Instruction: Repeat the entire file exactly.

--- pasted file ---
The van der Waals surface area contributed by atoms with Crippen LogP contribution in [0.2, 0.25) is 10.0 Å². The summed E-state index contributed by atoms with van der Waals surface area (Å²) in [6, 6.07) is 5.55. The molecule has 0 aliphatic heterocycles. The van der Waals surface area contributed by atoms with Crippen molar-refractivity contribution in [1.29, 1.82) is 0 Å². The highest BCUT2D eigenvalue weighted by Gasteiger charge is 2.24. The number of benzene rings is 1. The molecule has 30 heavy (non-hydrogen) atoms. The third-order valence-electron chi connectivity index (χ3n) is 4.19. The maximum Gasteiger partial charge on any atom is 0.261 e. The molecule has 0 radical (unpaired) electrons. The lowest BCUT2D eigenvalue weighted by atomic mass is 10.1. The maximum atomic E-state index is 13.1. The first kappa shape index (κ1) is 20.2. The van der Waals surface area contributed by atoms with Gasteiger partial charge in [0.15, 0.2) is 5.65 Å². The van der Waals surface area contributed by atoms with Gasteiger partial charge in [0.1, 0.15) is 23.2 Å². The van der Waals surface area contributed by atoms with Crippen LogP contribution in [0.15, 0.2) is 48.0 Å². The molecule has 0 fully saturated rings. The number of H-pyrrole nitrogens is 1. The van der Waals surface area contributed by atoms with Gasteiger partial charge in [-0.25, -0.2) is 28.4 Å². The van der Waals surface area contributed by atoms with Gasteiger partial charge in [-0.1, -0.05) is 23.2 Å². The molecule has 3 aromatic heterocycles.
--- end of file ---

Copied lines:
The van der Waals surface area contributed by atoms with Crippen LogP contribution in [0.2, 0.25) is 10.0 Å². The summed E-state index contributed by atoms with van der Waals surface area (Å²) in [6, 6.07) is 5.55. The molecule has 0 aliphatic heterocycles. The van der Waals surface area contributed by atoms with Crippen molar-refractivity contribution in [1.29, 1.82) is 0 Å². The highest BCUT2D eigenvalue weighted by Gasteiger charge is 2.24. The number of benzene rings is 1. The molecule has 30 heavy (non-hydrogen) atoms. The third-order valence-electron chi connectivity index (χ3n) is 4.19. The maximum Gasteiger partial charge on any atom is 0.261 e. The molecule has 0 radical (unpaired) electrons. The lowest BCUT2D eigenvalue weighted by atomic mass is 10.1. The maximum atomic E-state index is 13.1. The first kappa shape index (κ1) is 20.2. The van der Waals surface area contributed by atoms with Gasteiger partial charge in [0.15, 0.2) is 5.65 Å². The van der Waals surface area contributed by atoms with Gasteiger partial charge in [0.1, 0.15) is 23.2 Å². The van der Waals surface area contributed by atoms with Crippen LogP contribution in [0.15, 0.2) is 48.0 Å². The molecule has 0 fully saturated rings. The number of H-pyrrole nitrogens is 1. The van der Waals surface area contributed by atoms with Gasteiger partial charge in [-0.25, -0.2) is 28.4 Å². The van der Waals surface area contributed by atoms with Gasteiger partial charge in [-0.1, -0.05) is 23.2 Å². The molecule has 3 aromatic heterocycles.